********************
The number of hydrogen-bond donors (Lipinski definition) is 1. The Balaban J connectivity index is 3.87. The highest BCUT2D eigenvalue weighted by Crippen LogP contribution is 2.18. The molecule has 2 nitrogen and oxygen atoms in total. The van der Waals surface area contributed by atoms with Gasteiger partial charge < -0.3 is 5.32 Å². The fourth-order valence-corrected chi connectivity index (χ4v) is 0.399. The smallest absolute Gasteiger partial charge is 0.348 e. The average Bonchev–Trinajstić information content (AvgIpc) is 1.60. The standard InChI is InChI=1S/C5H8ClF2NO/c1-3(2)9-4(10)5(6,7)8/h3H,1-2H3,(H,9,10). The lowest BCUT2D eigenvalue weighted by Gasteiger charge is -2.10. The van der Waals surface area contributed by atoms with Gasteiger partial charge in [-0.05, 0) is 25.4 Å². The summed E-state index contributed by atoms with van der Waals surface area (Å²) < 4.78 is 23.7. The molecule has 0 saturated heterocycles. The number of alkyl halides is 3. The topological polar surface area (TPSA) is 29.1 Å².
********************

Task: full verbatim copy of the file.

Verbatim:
The number of hydrogen-bond donors (Lipinski definition) is 1. The Balaban J connectivity index is 3.87. The highest BCUT2D eigenvalue weighted by Crippen LogP contribution is 2.18. The molecule has 2 nitrogen and oxygen atoms in total. The van der Waals surface area contributed by atoms with Gasteiger partial charge < -0.3 is 5.32 Å². The fourth-order valence-corrected chi connectivity index (χ4v) is 0.399. The smallest absolute Gasteiger partial charge is 0.348 e. The average Bonchev–Trinajstić information content (AvgIpc) is 1.60. The standard InChI is InChI=1S/C5H8ClF2NO/c1-3(2)9-4(10)5(6,7)8/h3H,1-2H3,(H,9,10). The lowest BCUT2D eigenvalue weighted by Gasteiger charge is -2.10. The van der Waals surface area contributed by atoms with Gasteiger partial charge in [-0.05, 0) is 25.4 Å². The summed E-state index contributed by atoms with van der Waals surface area (Å²) < 4.78 is 23.7. The molecule has 0 saturated heterocycles. The number of alkyl halides is 3. The topological polar surface area (TPSA) is 29.1 Å².